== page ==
A perched beach is a beach that either overlies a hard substrate; or has a hard substrate seaward, but that is landward of the depth of closure. Naturally-formed perched beaches are due to coral and rock formations that are present along much of the world's coastline. In addition, many beaches with engineered structures such as shore-parallel breakwaters and artificial reefs may also be considered as perched. The goal of this thesis was to investigate how coastal reefs influence spatial and temporal variability in coastal erosion and accretion, over nested temporal and spatial scales. To provide a framework for this process-based research, the first fully-comprehensive classification was developed of morphotypes of rock and coral formations supporting perched beaches. A novel feature of this classification is its universality and flexibility. It is based on four morphological elements (reefs, pavement, horizontal platforms and ramps) that can have common morphologies regardless of what substance the structure is made of (limestone, coral, beachrock, etc.). These elements can vary morphologically within 8 attributes, such as roughness, elevation relative to tidal range, alongshore porosity and cross-shore width. The influence of the reefs on coastal morphodynamics from hours to decades was investigated in detail at one type of perched beach: a sandy beach with reefs at Yanchep Lagoon in southwest Australia. This was based on multi-scale field deployments during sea breezes and storms, and monthly to seasonal time scales.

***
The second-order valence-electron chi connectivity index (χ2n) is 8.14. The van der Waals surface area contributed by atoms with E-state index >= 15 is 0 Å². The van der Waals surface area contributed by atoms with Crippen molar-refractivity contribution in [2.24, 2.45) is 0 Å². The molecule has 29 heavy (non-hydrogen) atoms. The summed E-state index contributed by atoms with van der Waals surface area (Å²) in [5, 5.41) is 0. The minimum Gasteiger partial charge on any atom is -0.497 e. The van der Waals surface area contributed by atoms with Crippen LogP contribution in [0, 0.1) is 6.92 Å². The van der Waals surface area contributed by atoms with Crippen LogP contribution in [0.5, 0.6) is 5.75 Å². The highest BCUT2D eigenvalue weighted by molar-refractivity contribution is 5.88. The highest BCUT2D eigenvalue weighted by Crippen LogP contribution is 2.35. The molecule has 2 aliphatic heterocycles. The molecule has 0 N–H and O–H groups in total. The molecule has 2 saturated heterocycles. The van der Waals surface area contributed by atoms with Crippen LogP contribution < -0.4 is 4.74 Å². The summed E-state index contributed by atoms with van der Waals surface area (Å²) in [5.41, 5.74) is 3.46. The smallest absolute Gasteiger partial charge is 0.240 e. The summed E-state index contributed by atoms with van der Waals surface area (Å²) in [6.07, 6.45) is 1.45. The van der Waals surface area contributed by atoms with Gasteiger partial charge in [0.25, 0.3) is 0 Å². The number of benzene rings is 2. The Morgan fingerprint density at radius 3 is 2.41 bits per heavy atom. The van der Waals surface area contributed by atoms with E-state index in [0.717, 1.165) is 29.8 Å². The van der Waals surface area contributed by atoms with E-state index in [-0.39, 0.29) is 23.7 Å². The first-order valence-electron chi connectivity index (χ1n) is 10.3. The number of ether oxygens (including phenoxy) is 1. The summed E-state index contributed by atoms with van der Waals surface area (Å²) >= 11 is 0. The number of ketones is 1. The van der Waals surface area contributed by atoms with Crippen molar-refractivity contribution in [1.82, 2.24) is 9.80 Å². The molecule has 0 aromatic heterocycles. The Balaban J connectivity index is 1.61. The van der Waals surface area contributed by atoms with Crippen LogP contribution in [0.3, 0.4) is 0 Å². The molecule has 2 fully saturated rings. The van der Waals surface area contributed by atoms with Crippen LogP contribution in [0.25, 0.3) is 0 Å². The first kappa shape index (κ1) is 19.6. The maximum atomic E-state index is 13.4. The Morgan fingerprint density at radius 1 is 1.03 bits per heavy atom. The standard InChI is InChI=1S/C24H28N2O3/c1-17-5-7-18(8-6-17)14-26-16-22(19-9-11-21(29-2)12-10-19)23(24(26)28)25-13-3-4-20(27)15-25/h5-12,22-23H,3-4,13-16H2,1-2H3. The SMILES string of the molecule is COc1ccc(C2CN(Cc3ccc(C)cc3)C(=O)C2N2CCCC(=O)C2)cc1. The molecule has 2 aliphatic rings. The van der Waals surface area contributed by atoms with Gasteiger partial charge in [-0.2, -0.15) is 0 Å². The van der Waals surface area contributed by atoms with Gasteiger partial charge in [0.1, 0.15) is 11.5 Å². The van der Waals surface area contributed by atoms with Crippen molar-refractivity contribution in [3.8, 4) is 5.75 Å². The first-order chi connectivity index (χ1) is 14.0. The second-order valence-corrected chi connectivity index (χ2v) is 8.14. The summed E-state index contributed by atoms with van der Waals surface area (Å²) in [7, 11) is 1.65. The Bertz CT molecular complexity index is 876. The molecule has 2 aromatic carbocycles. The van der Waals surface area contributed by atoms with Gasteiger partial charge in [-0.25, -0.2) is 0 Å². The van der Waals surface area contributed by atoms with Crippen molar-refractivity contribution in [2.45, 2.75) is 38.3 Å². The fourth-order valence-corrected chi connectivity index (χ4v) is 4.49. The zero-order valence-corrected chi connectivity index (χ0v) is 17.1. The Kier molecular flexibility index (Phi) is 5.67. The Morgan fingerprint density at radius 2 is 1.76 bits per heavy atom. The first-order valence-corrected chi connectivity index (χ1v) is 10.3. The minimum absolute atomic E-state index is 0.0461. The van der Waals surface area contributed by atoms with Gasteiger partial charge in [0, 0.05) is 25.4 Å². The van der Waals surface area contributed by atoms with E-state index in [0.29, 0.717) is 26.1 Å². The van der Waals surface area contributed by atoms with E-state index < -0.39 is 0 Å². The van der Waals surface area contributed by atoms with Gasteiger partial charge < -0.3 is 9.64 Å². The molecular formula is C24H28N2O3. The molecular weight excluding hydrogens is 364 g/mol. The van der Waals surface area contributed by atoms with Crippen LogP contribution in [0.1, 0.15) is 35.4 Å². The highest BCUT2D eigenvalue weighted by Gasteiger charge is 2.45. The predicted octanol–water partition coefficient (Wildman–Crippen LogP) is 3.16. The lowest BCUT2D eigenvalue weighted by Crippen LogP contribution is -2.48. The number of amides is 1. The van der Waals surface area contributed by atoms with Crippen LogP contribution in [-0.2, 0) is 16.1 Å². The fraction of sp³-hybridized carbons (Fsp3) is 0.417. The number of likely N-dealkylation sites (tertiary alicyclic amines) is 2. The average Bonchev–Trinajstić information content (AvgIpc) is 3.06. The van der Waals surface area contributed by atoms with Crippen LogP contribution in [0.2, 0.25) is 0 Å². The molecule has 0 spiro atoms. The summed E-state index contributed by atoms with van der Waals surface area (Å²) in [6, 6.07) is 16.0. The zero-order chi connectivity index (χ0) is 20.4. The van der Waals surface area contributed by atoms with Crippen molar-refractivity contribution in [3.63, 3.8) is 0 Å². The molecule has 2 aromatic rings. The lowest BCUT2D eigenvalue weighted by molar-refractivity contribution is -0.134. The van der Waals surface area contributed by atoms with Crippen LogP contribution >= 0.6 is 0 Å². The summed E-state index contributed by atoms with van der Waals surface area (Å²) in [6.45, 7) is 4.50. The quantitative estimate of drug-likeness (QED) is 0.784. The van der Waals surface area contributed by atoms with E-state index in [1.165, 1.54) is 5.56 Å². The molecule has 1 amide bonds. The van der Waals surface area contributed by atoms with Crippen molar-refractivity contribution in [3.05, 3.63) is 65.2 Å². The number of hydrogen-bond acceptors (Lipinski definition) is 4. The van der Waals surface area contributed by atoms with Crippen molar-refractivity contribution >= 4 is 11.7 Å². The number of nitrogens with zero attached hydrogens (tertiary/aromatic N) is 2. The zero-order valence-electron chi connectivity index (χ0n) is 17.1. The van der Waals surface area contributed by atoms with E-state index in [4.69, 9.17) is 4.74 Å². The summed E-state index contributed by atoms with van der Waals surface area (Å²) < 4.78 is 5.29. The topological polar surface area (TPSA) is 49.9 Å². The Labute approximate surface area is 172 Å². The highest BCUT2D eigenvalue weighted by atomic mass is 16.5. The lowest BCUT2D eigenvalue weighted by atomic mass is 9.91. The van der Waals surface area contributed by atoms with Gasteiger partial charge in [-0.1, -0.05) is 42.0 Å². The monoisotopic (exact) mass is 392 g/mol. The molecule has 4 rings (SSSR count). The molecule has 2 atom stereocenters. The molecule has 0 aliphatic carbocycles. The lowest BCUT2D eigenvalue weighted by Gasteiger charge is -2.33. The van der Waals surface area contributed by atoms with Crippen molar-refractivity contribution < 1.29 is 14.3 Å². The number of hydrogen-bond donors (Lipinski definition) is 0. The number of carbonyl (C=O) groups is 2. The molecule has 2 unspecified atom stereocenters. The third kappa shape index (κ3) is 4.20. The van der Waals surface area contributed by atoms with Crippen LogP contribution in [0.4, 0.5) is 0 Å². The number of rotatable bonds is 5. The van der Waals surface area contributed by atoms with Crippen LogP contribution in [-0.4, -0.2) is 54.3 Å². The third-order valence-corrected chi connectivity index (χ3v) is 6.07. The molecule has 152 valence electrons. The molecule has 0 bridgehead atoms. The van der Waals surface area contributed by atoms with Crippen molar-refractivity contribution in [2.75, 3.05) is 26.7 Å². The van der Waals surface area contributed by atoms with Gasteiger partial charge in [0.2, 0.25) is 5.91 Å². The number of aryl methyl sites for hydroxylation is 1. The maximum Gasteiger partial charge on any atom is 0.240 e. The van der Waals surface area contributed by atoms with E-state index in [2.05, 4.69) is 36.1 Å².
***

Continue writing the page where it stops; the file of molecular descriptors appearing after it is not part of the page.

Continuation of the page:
|Qualification||Doctor of Philosophy|
|Award date||30 Aug 2013|
|Publication status||Unpublished - 2013|